For many of us, favorite family memories are traditions are often centered around a special meal with special food. My mom is an excellent cook who could contribute just about anything to a holiday table. Yet she’s continually called upon to make one item more than anything else–homemade yeast rolls.
Now, I’m far from Joy the Baker or Rachel Tiemeyer when it comes to food blogs. Even so, I thought I’d share this simple recipe along with a few thoughts on what baking homemade bread often points to in my own mind and life.
1. Bread baking is more like Advent than Christmas.
My mom and I recently talked about why people “Ohhh” and “Ahhh” over such a simple dish. It doesn’t have anything to do with exotic ingredients. Homemade bread baking is sort of a dying art but not necessarily because there is a high level of difficulty involved. People shy away from it not because it’s complex, but because it requires something counter-cultural–waiting.
The initial act of combining ingredients and kneading them together isn’t hard. Immediately afterwards, though, you have to let your work rest and rise. You have to wait. Shaping the risen dough into uniform balls isn’t all that difficult. Yet, even after the last piece of dough is placed in the pan the process must be repeated. You must wait yet again before placing them into a warm oven where you will once again, you guessed it, wait.
There are many gratifying things that happen when you follow the recipe below. If you’re looking for something that involves instant gratification, however, you’re probably better off checking out what our friends at Pillsbury have in your grocer’s freezer.
In many ways, homemade bread baking is more like Advent than Christmas. Waiting involves a tension between a past promise and a future reality. It involves patience. It involves angst.
2. Homemade bread baking is messy.
Not only do you have to wait, but you have to clean up flour from your countertops. There is a type of labor involved that is different than unrolling something from a can (not that there is anything wrong with that.) The idea of something not only being more time intensive, but more labor intensive could easily be viewed as “strike two” in the world we live in. Yet, the process can actually be just as beautiful and valuable as the final product if we allow it. It reminds me a lot of what Wendell Berry said in Hannah Coulter:
“It is hard to say what it means to be at work and thinking of a person you loved and love still who did that same work before you and who taught you to do it. It is a comfort ever and always, like hearing the rhyme come when you are singing a song…And as our work shaped our workplaces, our work and our workplaces shaped our days.”
For me, the process of this recipe is greater than the final product. It makes me think of my mom–a person you loved and love still who did that same work before you and who taught you to do it.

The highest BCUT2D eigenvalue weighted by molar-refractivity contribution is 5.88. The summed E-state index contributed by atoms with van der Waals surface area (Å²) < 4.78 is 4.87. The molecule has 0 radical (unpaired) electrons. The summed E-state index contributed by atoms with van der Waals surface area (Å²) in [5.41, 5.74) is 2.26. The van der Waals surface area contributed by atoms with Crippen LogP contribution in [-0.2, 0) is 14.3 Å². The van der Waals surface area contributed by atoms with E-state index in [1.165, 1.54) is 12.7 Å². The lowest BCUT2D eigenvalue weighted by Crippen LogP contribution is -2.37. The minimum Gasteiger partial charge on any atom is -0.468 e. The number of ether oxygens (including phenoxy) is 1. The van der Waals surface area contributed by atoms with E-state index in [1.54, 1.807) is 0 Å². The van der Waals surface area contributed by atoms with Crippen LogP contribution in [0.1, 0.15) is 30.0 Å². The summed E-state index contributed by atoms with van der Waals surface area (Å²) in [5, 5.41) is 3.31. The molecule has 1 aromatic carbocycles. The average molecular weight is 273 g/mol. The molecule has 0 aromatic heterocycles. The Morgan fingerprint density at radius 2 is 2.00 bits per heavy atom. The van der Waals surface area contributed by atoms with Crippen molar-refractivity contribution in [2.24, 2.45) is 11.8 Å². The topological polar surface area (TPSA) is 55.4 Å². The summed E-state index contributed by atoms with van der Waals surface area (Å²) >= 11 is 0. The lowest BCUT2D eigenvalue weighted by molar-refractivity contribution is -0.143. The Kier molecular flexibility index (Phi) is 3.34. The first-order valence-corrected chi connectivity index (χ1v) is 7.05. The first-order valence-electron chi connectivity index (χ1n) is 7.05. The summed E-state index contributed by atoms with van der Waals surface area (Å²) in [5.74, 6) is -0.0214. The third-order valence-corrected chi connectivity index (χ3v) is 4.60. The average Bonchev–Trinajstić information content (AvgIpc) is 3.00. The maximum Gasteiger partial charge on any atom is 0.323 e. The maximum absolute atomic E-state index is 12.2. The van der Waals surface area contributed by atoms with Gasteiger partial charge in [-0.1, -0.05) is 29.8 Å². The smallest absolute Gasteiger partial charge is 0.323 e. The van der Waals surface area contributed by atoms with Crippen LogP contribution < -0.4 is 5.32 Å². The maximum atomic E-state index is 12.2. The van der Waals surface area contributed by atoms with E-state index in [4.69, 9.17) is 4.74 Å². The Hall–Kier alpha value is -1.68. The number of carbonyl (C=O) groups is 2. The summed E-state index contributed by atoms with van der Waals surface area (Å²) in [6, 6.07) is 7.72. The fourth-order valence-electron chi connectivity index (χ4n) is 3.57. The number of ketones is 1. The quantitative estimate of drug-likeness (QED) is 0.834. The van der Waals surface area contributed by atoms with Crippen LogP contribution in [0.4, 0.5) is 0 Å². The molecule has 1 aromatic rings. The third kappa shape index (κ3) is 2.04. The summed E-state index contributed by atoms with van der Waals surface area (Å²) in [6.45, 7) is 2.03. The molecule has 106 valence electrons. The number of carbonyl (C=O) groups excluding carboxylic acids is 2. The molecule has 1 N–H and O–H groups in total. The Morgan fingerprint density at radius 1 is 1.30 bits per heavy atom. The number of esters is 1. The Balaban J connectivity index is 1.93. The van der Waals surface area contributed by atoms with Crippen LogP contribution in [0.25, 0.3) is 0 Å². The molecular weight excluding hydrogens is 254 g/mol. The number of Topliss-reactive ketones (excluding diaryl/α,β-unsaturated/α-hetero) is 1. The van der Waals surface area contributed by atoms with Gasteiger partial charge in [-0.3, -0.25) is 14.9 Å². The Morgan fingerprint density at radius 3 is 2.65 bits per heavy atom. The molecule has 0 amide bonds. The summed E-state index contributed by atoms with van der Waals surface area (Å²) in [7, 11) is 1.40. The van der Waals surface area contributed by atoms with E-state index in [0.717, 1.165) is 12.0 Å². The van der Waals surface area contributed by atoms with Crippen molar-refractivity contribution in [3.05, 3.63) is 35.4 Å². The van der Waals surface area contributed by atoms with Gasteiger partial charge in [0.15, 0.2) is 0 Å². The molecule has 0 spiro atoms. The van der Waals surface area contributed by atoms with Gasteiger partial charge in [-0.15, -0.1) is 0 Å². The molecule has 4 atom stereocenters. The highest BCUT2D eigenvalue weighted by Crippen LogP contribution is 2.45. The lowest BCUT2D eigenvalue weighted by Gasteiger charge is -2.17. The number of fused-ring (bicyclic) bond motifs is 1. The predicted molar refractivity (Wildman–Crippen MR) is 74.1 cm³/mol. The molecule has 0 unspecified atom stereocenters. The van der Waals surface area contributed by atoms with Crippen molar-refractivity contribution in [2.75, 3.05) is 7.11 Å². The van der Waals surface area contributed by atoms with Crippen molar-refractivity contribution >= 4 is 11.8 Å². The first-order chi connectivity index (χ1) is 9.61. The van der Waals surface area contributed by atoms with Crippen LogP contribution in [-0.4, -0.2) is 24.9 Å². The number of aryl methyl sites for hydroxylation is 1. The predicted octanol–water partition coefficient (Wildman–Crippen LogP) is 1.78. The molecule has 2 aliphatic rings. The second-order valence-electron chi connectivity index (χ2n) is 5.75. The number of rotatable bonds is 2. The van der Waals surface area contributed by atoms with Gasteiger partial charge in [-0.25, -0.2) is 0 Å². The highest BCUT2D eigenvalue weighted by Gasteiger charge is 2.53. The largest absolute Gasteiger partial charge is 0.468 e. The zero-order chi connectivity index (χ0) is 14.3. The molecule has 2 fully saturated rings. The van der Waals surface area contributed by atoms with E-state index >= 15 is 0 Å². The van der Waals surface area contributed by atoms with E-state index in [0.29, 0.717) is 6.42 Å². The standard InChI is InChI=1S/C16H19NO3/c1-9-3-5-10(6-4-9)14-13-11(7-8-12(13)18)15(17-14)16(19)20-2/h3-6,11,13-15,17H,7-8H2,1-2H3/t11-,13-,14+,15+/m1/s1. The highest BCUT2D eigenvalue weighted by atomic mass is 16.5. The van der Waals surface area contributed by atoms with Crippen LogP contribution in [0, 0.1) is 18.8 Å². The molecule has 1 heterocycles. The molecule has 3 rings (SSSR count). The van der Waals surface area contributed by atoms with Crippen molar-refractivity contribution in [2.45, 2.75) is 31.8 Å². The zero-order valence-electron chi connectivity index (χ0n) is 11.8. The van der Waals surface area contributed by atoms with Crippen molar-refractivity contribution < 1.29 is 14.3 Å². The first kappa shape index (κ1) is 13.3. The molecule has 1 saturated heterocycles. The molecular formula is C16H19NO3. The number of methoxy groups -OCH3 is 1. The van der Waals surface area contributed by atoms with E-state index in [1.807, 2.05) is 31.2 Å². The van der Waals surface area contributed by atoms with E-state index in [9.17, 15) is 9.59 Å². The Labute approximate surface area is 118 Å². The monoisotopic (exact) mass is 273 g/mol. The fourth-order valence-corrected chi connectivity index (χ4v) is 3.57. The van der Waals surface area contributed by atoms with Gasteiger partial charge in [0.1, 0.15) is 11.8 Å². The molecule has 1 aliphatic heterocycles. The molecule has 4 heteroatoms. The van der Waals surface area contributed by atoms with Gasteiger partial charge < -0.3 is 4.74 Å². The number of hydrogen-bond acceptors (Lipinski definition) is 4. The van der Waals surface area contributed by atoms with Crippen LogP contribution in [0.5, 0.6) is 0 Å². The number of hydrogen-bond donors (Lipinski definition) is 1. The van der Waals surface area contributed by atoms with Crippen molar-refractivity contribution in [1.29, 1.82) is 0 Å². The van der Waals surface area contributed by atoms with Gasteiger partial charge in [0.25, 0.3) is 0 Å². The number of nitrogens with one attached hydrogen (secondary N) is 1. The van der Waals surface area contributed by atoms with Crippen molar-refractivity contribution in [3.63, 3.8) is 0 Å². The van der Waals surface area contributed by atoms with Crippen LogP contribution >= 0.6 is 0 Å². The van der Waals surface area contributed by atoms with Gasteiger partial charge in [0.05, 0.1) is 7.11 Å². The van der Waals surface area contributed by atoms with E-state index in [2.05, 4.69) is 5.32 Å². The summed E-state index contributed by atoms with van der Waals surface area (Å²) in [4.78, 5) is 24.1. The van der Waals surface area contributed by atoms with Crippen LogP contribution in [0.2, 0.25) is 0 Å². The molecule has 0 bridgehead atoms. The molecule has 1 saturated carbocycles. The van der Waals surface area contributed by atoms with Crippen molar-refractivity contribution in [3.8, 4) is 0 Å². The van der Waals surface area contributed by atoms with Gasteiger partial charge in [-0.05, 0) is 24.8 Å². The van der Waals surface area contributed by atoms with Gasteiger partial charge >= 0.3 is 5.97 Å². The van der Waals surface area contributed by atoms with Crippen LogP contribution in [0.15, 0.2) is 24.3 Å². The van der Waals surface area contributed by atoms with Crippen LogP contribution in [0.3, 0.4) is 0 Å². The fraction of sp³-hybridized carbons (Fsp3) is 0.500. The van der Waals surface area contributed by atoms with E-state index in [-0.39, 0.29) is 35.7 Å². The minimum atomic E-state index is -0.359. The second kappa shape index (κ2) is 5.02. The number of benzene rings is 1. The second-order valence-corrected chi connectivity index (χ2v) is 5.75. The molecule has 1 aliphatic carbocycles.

Valuing the process frees us up to take a risk without everything riding on a perfect end result. It’s alright if we make a mess and end up with something less than ideal. Valuing the process means that even a bad batch of bread isn’t a waste.
If you want to give it a try, here is what you’ll need:
6 to 6 1/2 Cups of All Purpose Flour (I usually do 3 cups of White and 3 Cups of Wheat Flour)
1/2 Cup Sugar
2 Teaspoons Salt
2 Packages of Active Dry Yeast
1/2 Cup Butter Softened
2 Cups Hot Water (120-130 Degrees)
1 Egg and 1 Egg Yolk
Vegetable Oil (To Grease the Bowl the Dough Rises In)
Start the process about 4 hours before you’d like to serve the rolls. If you have an electric mixer with a bread hook, use it. If not, get ready to give your arms a good work out.
In a large bowl, combine 2 1/4 cups flour with the sugar, salt, and yeast. Add butter or margarine. With mixer at low speed, gradually pour in 2 cups of water between 120-130 degrees. (Exact temperature is important since you’ll want to activate the yeast without killing it.) Add eggs increasing the speed to medium for 2 minutes.
Add 3/4 cup flour at a time mixing for 2 minutes in between. Continue this process until you’ve used the rest of the flour or you’ve created a soft ball of dough.
Turn the dough onto a lightly floured surface and knead until smooth and elastic.
Shape dough into a ball and place in a large, greased bowl, turning over so that the top of the dough is greased as well. Cover with a towel and place in a warm area until doubled (about 1 1/2 hours.)
Cut dough into 30 equal pieces. Shape into balls and place in a greased pan. Cover with a towel and let rise in a warm place until doubled (about 1 1/2 hours.
Preheat oven to 375 degrees. Bake 15-20 minutes or until golden brown. Brush rolls with melted butter, enjoy, and share.